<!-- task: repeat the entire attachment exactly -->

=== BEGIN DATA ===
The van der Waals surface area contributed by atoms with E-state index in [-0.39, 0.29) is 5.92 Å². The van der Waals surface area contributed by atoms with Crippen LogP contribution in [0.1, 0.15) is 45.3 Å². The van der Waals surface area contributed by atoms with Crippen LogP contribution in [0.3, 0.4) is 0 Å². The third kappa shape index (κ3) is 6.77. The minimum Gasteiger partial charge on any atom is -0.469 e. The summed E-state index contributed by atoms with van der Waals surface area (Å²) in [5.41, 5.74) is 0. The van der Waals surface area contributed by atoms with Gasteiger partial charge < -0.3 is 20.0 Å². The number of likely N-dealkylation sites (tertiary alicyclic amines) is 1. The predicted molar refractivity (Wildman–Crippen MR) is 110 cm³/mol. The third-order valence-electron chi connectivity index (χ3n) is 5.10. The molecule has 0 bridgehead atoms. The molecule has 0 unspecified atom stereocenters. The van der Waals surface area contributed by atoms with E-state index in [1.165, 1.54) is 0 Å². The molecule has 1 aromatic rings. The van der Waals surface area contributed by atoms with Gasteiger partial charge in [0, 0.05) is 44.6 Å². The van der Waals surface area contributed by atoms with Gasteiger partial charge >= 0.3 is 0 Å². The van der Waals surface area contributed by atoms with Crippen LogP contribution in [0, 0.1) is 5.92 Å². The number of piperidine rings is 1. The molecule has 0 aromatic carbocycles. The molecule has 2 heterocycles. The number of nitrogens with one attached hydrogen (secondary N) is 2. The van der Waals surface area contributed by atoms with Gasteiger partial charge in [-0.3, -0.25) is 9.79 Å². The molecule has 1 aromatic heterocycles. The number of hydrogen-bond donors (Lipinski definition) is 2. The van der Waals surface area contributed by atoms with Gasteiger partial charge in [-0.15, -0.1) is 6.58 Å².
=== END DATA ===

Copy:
The van der Waals surface area contributed by atoms with E-state index in [-0.39, 0.29) is 5.92 Å². The van der Waals surface area contributed by atoms with Crippen LogP contribution in [0.1, 0.15) is 45.3 Å². The van der Waals surface area contributed by atoms with Crippen LogP contribution in [0.3, 0.4) is 0 Å². The third kappa shape index (κ3) is 6.77. The minimum Gasteiger partial charge on any atom is -0.469 e. The summed E-state index contributed by atoms with van der Waals surface area (Å²) in [5.41, 5.74) is 0. The van der Waals surface area contributed by atoms with Gasteiger partial charge < -0.3 is 20.0 Å². The number of likely N-dealkylation sites (tertiary alicyclic amines) is 1. The predicted molar refractivity (Wildman–Crippen MR) is 110 cm³/mol. The third-order valence-electron chi connectivity index (χ3n) is 5.10. The molecule has 0 bridgehead atoms. The molecule has 0 unspecified atom stereocenters. The van der Waals surface area contributed by atoms with E-state index in [1.165, 1.54) is 0 Å². The molecule has 1 aromatic rings. The van der Waals surface area contributed by atoms with Gasteiger partial charge in [0, 0.05) is 44.6 Å². The van der Waals surface area contributed by atoms with Gasteiger partial charge >= 0.3 is 0 Å². The van der Waals surface area contributed by atoms with Crippen LogP contribution in [0, 0.1) is 5.92 Å². The number of piperidine rings is 1. The molecule has 0 aromatic carbocycles. The molecule has 2 heterocycles. The number of nitrogens with one attached hydrogen (secondary N) is 2. The van der Waals surface area contributed by atoms with Gasteiger partial charge in [-0.3, -0.25) is 9.79 Å². The molecule has 1 aromatic heterocycles. The number of hydrogen-bond donors (Lipinski definition) is 2. The van der Waals surface area contributed by atoms with Gasteiger partial charge in [-0.15, -0.1) is 6.58 Å².